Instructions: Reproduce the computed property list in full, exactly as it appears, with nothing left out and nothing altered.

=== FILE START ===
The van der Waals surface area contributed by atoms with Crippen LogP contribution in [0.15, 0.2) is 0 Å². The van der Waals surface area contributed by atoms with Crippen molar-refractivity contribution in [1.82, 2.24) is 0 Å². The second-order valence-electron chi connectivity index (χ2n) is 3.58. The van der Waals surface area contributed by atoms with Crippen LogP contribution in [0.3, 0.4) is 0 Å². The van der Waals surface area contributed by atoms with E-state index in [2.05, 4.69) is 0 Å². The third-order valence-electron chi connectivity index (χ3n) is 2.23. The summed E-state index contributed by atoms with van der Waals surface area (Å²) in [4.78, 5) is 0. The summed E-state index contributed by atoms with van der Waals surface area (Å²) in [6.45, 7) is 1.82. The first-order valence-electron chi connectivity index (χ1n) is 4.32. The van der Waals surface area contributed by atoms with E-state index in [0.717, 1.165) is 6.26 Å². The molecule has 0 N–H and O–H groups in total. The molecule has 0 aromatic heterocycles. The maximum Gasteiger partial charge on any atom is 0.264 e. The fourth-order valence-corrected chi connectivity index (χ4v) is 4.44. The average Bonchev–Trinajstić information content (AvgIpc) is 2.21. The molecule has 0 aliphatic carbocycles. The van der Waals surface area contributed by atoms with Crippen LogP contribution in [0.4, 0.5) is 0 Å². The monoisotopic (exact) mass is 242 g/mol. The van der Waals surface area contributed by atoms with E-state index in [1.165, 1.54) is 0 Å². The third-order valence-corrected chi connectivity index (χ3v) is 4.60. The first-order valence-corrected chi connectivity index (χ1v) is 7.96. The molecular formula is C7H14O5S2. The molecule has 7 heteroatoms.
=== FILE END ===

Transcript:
The van der Waals surface area contributed by atoms with Crippen LogP contribution in [0.15, 0.2) is 0 Å². The van der Waals surface area contributed by atoms with Crippen molar-refractivity contribution in [1.82, 2.24) is 0 Å². The second-order valence-electron chi connectivity index (χ2n) is 3.58. The van der Waals surface area contributed by atoms with Crippen LogP contribution in [0.3, 0.4) is 0 Å². The van der Waals surface area contributed by atoms with E-state index in [2.05, 4.69) is 0 Å². The third-order valence-electron chi connectivity index (χ3n) is 2.23. The summed E-state index contributed by atoms with van der Waals surface area (Å²) in [4.78, 5) is 0. The summed E-state index contributed by atoms with van der Waals surface area (Å²) in [6.45, 7) is 1.82. The first-order valence-electron chi connectivity index (χ1n) is 4.32. The van der Waals surface area contributed by atoms with E-state index in [0.717, 1.165) is 6.26 Å². The molecule has 0 N–H and O–H groups in total. The molecule has 0 aromatic heterocycles. The maximum Gasteiger partial charge on any atom is 0.264 e. The fourth-order valence-corrected chi connectivity index (χ4v) is 4.44. The average Bonchev–Trinajstić information content (AvgIpc) is 2.21. The molecule has 0 aliphatic carbocycles. The van der Waals surface area contributed by atoms with Crippen LogP contribution in [0.4, 0.5) is 0 Å². The monoisotopic (exact) mass is 242 g/mol. The van der Waals surface area contributed by atoms with E-state index in [1.165, 1.54) is 0 Å². The third-order valence-corrected chi connectivity index (χ3v) is 4.60. The first-order valence-corrected chi connectivity index (χ1v) is 7.96. The molecular formula is C7H14O5S2. The molecule has 7 heteroatoms.